Tens of thousands of digital nomads have poured into Portugal. But what impact are they having on the country?
“Local people are really fired up,” says Guya Accornero, a sociology researcher at the University Institute of Lisbon. “They aren't happy at all.”
Fuelling their anger are the waves upon waves of visitors crashing into Portugal, aggravating deep-seated issues that already existed in the country.
But a new trend may only be making matters worse: remote working.
Around 16,000 digital nomads already live in the Portuguese capital Lisbon alone, according to Nomad List.
Yet their number could rise even further. In October, a new visa scheme for remote workers came into force in Portugal, though so far only around 200 - mostly Brits and Americans - have taken it up.
“Young foreigner professionals are attracted to Lisbon because the city is very cool and has style,” says Accornero. “You can have a bohemian life here”.
‘People are simply fed up’
Portugal has long been ranked as one of the best places for digital nomads to live and work, with its stunning landscapes and low cost of living.
Still, some claim they are having a ruinous impact on the country itself.
Digital nomads enjoy salaries significantly higher than locals- they are required to earn at least €2,800 per month to get the special visa.
That's compared to just over half of all workers who earn less than €1,000, according to Portugal’s Labour Minister.
This economic muscle “pushes up prices”, says Catarina Viegas of Climáximo, an anti-capitalist collective, pointing out that Portugal is already ravaged by sky-high inflation.
She claims rent and property values are particularly affected, as digital nomads gobble up short-term rentals that are all already under immense pressure from tourists and foreign investors.
House prices in Portugal have doubled since 2015, according to the International Monetary Fund. Many observers say the country is facing a housing crisis, with prices far outstripping incomes.
And it's not just people.
“One of the biggest impacts is the flights,” Viegas tells Euronews Travel. “They release a huge amount of emissions”.
The majority of digital nomad visas have been issued to American and Brazilian nationals, requiring long-haul flights from their home countries.
However, digital nomads are just the “tip of the iceberg”, claims researcher Accornero. “Very, very powerful global trends are gripping Portugal.”
One of Europe’s poorest countries, Portugal is heavily reliant on tourism, the backdrop of many issues affecting the country.
“Everything related to tourism,” Accornero says, explaining it had paved the way for digital nomads by making the country “very attractive”.
While the industry has injected much-needed cash into the economy, Viegas says tourism had been monopolised by large international companies, meaning locals see little benefit.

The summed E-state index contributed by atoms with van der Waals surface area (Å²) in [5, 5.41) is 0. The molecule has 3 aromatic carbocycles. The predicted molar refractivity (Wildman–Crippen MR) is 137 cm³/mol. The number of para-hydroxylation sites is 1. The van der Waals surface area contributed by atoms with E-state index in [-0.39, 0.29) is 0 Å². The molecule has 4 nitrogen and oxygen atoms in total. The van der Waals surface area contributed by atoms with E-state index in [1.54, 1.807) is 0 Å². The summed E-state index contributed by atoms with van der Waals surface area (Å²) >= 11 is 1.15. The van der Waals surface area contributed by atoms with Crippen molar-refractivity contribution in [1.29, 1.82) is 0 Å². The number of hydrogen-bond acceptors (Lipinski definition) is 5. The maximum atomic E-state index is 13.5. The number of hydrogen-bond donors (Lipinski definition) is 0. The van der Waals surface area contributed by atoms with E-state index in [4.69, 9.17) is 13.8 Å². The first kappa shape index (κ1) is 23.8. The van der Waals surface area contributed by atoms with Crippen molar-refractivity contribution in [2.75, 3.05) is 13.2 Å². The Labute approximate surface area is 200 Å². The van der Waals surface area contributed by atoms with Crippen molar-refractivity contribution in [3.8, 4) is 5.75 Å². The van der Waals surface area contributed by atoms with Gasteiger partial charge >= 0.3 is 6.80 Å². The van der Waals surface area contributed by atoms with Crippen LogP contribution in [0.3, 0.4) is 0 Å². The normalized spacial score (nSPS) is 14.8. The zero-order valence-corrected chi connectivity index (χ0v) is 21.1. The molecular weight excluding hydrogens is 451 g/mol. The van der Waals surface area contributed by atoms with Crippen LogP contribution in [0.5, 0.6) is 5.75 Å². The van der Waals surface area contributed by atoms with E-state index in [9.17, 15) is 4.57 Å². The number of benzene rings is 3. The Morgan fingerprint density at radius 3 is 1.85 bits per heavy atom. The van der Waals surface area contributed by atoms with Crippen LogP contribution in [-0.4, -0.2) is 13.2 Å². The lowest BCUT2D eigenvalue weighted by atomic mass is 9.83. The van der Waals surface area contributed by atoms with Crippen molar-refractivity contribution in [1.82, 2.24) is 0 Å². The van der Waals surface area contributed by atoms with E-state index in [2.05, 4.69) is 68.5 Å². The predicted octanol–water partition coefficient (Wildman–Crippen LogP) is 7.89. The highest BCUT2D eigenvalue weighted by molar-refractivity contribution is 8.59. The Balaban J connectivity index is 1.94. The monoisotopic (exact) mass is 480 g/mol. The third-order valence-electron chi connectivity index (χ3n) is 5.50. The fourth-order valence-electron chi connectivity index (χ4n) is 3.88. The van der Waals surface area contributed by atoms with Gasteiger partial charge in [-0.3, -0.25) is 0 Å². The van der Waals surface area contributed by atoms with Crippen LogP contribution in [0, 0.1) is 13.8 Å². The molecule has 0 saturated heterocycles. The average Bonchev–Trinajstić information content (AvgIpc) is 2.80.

“People say that it's good for the economy, but who is getting the benefits?” she asks. “It's not the people that actually live here”.
Gentrification means there is nowhere for Portuguese citizens to live
As the populations living in tourism hotspots, such as Lisbon and Porto, have changed, Viegas claims so too has their character, in a process known as gentrification.
“Gentrification means the market is no longer even made for the people in Portugal,” she continued. “We have been excluded”.
But there are some positives.
Cautious of the blanket nature of the term, Accornero says that new arrivals have helped renew parts of Portugal’s decaying cities and forged “new urban identities”, as foreigners and locals intermingle.
“Politically this is very important,” she said.
Anti-gentrification groups from across Europe have repeatedly rallied against soaring rent prices in Lisbon as the city experiences the biggest tourism boom in its history.
'They’ve realised it isn't sustainable'
Behind the digital nomad boom lie deeper issues still.
Buffeted by the economic crisis between 2010 and 2014, Accornero points to moves by Portugal’s cash-strapped government to try and attract wealthy individuals from around the world, implementing new visa regimes.
At the same time, policies were adopted - by governments of left and right – that aimed at liberalising the economy, such as scrapping rental controls - something Accornero says has played a significant role in today's housing crisis.
Yet, officials are beginning to act.
Last month, Portugal announced a comprehensive package of measures aimed at tackling its housing crisis, including the end of its controversial Golden Visa scheme and a ban on new licences for Airbnbs.
Created in 2013, Portugal's Golden Visa scheme granted wealthy non-EU individuals residency permits, so long as they invest in the country.
Still, Viegas said there were lessons here for the future.
“The state could be much more cautious about the decisions they make, especially in terms of the way our cities are organised,” she said.